(September 10, 2015) Tiny microbes like the ones in Kabuno Bay may have created some of the world’s largest ore deposits.
An isolated, iron-rich bay in the heart of East Africa is offering scientists a rare glimpse back into Earth’s primitive marine environment, and supports theories that tiny microbes created some of the world’s largest ore deposits billions of years ago.
According to University of British Columbia research published this week in Scientific Reports, 30 per cent of the microbes in the Democratic Republic of the Congo’s Kabuno Bay grow by a type of photosynthesis that oxidizes (rusts) iron rather than converting water into oxygen like plants and algae.
“Kabuno Bay is a time machine back to the Earth’s early history when iron-rich ocean chemistry prevailed,” said Marc Llirós of the University of Namur, first author of the paper.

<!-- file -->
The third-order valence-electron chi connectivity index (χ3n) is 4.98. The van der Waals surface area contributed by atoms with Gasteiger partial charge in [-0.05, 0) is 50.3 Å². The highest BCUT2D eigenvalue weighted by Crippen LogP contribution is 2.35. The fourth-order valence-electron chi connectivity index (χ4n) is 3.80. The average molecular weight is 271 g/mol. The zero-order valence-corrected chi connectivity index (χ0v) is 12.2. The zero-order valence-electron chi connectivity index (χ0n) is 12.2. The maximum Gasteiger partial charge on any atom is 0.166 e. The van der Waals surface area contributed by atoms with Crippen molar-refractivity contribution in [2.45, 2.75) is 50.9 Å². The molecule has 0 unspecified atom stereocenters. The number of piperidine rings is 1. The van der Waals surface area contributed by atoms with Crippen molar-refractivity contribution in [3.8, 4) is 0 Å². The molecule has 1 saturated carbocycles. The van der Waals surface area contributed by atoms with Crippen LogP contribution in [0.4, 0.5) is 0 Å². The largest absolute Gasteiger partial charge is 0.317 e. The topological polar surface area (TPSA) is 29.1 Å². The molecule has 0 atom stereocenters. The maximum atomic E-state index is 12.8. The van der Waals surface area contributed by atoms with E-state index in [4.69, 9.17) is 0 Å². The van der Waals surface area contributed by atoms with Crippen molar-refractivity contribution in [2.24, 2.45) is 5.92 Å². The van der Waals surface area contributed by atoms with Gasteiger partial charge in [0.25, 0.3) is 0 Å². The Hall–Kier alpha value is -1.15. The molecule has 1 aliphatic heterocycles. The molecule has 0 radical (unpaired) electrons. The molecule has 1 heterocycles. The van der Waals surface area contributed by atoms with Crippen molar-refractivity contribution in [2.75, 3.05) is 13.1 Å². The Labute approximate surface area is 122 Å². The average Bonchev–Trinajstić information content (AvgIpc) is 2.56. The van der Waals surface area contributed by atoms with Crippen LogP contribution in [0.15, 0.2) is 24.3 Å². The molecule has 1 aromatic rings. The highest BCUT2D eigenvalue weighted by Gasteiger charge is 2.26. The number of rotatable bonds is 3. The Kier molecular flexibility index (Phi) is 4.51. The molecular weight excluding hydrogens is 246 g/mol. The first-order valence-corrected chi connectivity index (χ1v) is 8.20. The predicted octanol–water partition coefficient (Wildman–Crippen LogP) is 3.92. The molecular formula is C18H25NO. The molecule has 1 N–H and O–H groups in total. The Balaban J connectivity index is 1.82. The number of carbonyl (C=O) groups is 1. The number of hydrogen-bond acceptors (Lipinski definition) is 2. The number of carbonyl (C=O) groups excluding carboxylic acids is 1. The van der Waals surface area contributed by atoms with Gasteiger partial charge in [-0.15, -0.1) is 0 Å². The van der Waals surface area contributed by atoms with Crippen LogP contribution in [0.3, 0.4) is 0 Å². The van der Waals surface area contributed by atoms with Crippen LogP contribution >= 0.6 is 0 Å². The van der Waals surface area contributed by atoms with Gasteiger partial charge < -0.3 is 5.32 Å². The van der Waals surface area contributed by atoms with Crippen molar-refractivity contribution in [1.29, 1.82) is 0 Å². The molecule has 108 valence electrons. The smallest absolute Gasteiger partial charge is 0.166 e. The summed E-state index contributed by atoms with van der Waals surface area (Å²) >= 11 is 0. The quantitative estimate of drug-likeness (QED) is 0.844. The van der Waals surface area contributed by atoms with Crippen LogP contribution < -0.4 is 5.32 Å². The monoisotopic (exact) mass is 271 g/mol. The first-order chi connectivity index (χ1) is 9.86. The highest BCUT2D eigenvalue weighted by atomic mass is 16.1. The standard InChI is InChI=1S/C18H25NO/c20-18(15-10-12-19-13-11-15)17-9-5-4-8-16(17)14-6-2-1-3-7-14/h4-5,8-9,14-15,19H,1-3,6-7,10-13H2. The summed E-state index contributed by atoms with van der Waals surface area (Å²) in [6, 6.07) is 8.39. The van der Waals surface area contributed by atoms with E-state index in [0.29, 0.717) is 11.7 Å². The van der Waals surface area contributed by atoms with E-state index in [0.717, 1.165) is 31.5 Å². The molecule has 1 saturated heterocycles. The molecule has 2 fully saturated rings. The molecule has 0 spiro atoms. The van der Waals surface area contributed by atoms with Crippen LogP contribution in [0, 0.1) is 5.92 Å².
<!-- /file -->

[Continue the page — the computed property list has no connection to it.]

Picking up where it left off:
“The bay is giving us real-world insight into how ancient varieties of photosynthesis may have supported Earth’s early life prior to the evolution of the oxygen producing photosynthesis that supports life today,” said UBC geomicrobiologist Sean Crowe, senior author of the study.
While iron-photosynthesizing bacteria were discovered in 1993, the new Scientific Reports study provides evidence that microorganisms could have been directly involved in depositing the Earth’s oldest iron formations.
Before 2.3 billion years ago, there was little oxygen in the atmosphere but plenty of dissolved iron and many organisms like bacteria derived energy by metabolizing the metal. Many researchers believe iron-metabolizing microbes might have turned plentiful dissolved iron into minerals, which then settled out of seawater and deposited along the ocean floor.